Joe Bass of the Comic Book Hoedown blog decided to quantitatively examine character diversity in the Big Two and came up with a few interesting (albeit unsurprising) results. After examining gender, race and sexual preference, Bass determined that both Marvel and DC's superhero lines consisted of 20% minority characters, with Marvel beating DC on race, DC better on GLBT representation and both companies even on gender. However, here's why he gives Marvel the edge:
So that's the quantitative analysis, which seems to be pretty even on first glance: Marvel is better on race, DC is better on GLBT, they're even on gender. But then you get into the qualitative analysis, and the whole thing goes pear-shaped for DC. Let's be clear here: DC does do a lot of things right here. As noted before, it has Batwoman and Shining Knight, and it has Batwing, a black man, on a solo book. It has Birds of Prey, which, for a while, was the only all-female cast in comics, and it has Power Girl and Huntress on Worlds' Finest.
But then you look at the broader picture. DC does have Batwoman and Batwing, but it only feels safe putting the characters under the larger aegis of the Bat-family; it's uncomfortable making new IP that doesn't have Bat or Super as a prefix, and that includes diverse characters. The Justice League, its flagship team, has one woman and one black man and no GLBT characters. The GLBT characters that it does have, Batwoman and Shining Knight aside, mostly have that as part of their backstory or stories from back when they were on Vertigo titles; Constantine and Madame Xanadu both have same sex relationships in their past, but that's kind of the key word there: past. Removing those two characters from the list put DC and Marvel on a pretty close par with each other.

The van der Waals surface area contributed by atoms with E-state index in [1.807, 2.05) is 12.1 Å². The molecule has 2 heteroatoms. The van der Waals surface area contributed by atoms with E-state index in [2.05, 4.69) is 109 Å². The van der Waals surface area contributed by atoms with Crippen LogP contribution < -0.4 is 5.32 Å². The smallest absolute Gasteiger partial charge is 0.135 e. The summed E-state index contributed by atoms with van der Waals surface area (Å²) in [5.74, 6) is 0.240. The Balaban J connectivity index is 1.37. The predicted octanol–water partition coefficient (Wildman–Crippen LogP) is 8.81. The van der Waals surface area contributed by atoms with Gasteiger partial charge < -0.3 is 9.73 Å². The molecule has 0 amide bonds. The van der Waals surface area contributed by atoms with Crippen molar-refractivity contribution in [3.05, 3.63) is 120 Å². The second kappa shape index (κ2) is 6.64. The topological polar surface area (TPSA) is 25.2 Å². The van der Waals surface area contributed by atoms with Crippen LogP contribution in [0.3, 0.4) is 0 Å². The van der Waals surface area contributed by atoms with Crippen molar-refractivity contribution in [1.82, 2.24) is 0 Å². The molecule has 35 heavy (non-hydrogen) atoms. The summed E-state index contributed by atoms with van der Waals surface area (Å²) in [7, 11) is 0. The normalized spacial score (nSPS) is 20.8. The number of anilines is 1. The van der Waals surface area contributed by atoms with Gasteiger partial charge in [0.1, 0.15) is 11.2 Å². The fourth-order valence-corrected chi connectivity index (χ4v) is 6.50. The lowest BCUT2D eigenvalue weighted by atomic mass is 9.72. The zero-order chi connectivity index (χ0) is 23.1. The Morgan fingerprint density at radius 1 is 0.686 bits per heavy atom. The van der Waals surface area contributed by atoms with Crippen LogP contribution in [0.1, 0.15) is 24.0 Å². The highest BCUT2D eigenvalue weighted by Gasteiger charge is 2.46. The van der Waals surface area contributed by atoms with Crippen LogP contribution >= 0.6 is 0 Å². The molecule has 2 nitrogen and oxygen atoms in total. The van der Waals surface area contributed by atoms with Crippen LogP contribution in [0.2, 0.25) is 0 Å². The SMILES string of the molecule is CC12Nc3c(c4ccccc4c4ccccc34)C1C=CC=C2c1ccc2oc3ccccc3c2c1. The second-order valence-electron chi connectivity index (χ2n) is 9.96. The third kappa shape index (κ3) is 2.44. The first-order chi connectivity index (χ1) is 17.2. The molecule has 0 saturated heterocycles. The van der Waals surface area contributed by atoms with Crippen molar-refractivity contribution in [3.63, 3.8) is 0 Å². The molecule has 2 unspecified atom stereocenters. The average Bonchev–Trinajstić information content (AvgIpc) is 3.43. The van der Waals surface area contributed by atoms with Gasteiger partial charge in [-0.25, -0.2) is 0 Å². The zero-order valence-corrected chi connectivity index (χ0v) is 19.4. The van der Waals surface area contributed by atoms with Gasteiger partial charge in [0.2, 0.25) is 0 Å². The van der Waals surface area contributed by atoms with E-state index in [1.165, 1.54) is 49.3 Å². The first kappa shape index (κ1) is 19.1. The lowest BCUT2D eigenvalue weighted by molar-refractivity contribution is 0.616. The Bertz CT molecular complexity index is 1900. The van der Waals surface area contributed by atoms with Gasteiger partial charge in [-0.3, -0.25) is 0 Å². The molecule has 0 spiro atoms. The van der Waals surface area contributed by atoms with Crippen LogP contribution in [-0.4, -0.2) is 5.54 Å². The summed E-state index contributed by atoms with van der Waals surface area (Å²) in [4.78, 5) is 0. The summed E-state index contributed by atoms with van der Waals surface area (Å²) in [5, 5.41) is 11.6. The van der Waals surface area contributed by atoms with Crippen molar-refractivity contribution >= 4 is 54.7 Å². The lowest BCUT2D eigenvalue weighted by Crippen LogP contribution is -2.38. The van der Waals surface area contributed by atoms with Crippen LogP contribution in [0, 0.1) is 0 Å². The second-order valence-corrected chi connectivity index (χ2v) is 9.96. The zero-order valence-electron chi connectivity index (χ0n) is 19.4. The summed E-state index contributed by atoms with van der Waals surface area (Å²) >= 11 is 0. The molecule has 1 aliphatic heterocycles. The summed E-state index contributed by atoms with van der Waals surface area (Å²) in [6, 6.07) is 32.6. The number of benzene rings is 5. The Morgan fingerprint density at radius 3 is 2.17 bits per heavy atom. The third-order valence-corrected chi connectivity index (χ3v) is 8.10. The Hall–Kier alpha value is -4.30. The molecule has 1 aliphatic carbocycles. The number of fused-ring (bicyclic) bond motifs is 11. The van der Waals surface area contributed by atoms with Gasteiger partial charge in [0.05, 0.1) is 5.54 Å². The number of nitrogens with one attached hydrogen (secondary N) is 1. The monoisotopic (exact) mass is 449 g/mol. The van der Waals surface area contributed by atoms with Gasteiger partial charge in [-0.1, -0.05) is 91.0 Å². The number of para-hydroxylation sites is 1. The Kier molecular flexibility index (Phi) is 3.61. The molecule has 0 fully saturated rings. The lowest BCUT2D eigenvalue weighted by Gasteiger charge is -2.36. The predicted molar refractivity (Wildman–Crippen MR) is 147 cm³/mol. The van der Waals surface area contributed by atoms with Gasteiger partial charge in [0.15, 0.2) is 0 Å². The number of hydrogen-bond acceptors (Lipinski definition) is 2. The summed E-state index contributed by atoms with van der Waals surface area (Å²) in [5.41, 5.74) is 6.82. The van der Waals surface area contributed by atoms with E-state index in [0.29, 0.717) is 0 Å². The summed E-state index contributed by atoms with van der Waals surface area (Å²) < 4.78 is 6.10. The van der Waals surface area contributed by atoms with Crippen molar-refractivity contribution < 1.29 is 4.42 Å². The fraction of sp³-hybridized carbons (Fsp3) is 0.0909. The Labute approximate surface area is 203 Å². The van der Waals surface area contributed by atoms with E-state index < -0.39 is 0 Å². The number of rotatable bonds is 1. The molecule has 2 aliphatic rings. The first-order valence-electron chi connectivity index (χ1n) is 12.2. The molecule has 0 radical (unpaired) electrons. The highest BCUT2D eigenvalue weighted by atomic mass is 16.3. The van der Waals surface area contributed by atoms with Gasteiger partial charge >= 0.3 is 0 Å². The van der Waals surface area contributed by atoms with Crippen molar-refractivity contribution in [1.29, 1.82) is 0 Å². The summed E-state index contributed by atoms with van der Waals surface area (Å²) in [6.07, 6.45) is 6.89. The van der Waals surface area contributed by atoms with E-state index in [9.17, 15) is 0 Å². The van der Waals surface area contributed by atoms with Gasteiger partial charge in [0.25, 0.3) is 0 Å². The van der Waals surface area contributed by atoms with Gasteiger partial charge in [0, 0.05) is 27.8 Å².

DC's sticking to the Batman and Superman franchises, you say? We're absolutely shocked.
While he's missed a few characteristics here and there (for instance, he counts Kitty Pryde as a racial minority due to her Jewish heritage, but doesn't do the same for Batwoman), it's a pretty simple and telling analysis, and one that provides a solid argument for where the industry needs to improve in the future. It's well worth the read.